SGLUMLY TARING in his paddy field deep in rural Sri Lanka, BR Weeraratne sighs. The regular raids of greedy elephants have been bad enough. But the government’s outright ban on agrochemicals will, it fears, reduce its yields by nadu and samba, two of the most popular rice varieties. Although the 56-year-old likes the idea of organic farming in principle, he believes that “the soil, the plants and the farmers all need time to learn it”. It should be implemented gradually. Otherwise, farmers like him risk being thrown into poverty.
But Gotabaya Rajapaksa, the president of Sri Lanka, is adamant. The former army officer was elected in 2019 largely on his reputation for ruthless dynamism. In 2009, as defense secretary to his brother Mahinda, then president, he brutally ended a long civil war against Tamil rebels. As secretary of urban development, he “beautifies” cities by driving thousands of people out of slums. As president, he took a military approach to tackling covid-19 by bringing in the military alongside medical personnel. More than 70% of those over 11 have suffered a double bite.
Mr. Rajapaksa’s military approach to making Sri Lanka the world’s first fully organic food producer overnight looks less encouraging. Of course, his manifesto (“Vistas of Prosperity and Splendor”) promised a revolution in the use of fertilizers. But it was to take ten years. So it came as a shock to Mr Weeraratne when a total ban was announced earlier this year. No further importation of agrochemicals will be authorized once stocks are exhausted. The Planters Association predicts a drop in tea production and export earnings of about 25% over the next six months, and then nearly half thereafter. Sri Lanka is the world’s fourth largest tea producer, exporting $ 1.24 billion worth of tea last year, or 1.5% of GDP.
More than 90% of farmers in Sri Lanka use chemical fertilizers and 85% of them expect crop losses in the coming season, according to Verité Research, a local think tank; nearly two-thirds support Rajapaksa’s policy overall, but 80% of them say they need at least a year to adjust.
Meanwhile, people still need to eat. Inflation is around 6% and food prices are up over 11%. Rising global commodity prices, declining foreign exchange reserves and domestic retail price ceilings have resulted in shortages of essential commodities such as sugar and powdered milk. On August 31, the president declared a state of emergency and appointed an army officer to regulate the market, including confiscating stocks.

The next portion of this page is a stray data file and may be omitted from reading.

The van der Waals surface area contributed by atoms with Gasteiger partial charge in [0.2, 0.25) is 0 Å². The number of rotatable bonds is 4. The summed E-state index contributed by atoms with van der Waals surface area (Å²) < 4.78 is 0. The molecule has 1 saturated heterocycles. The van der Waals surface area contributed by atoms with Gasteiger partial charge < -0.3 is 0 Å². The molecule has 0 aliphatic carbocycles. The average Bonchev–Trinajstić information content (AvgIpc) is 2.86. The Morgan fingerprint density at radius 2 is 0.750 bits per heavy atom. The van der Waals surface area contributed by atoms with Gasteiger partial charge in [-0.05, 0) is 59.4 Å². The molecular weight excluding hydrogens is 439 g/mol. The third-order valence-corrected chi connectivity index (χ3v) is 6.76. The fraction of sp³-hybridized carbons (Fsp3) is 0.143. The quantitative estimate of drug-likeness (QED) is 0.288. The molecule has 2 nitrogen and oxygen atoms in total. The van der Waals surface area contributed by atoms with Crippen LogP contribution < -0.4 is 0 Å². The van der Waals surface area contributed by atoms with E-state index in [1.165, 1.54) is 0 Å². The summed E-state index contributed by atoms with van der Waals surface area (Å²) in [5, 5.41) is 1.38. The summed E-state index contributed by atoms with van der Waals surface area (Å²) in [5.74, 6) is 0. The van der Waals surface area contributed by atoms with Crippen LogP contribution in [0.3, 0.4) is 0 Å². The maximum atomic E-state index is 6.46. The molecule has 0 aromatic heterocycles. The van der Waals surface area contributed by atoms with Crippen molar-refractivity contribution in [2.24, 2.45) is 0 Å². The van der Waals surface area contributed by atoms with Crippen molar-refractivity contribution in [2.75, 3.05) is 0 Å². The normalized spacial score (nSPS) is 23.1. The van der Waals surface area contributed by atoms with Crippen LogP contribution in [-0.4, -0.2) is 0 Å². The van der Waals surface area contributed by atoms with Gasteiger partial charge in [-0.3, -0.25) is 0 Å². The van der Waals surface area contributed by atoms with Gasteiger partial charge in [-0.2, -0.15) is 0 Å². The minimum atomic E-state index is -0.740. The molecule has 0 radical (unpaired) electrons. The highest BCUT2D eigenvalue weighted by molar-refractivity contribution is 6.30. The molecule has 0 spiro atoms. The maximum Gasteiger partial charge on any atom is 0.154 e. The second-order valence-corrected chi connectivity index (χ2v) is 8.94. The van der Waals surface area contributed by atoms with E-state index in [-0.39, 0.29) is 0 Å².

As food began to run out, on September 29 he lifted the cap on the price of rice, which quickly jumped from 17 to 32% depending on the variety. Price controls on powdered milk, sugar, wheat flour and domestic cooking gas were lifted on October 8. Finally, the government has also authorized even more imports. However, his preferred solution to reduce a trade deficit which reached 42% of GDP has been to curb imports, such as fertilizers.
Foreign exchange reserves, at just $ 2.6 billion or enough for six weeks of imports, are dwindling. By July, the government must pay $ 7 billion to service its external debt. With short-term liabilities so far exceeding reserves, notes Deshal de Mel, economist at Verité, and Sri Lanka’s credit rating shattered by major agencies, borrowing in global financial markets is virtually impossible. Basil Rajapaksa, the finance minister (another brother of the president), admits the situation is grim. Covid, he says, contributed to a loss of $ 8.6 billion in revenue. Tourism revenues, typically $ 3-4 billion a year, have collapsed. Sri Lankans’ remittances abroad have fallen 35% from a year ago.
Most independent economists believe that a IMFThe sustained restructuring program is the least bad outcome. But the government would find it difficult to agree to terms that undermine the country’s much-vaunted sovereignty – and most importantly, crush voters like Mr. Weeraratne, who are already disillusioned. Like the country’s crops, the Rajapaksas need, to say the least, a pick-me-up.■
This article appeared in the Asia section of the print edition under the headline “More from Mr Rice Guy”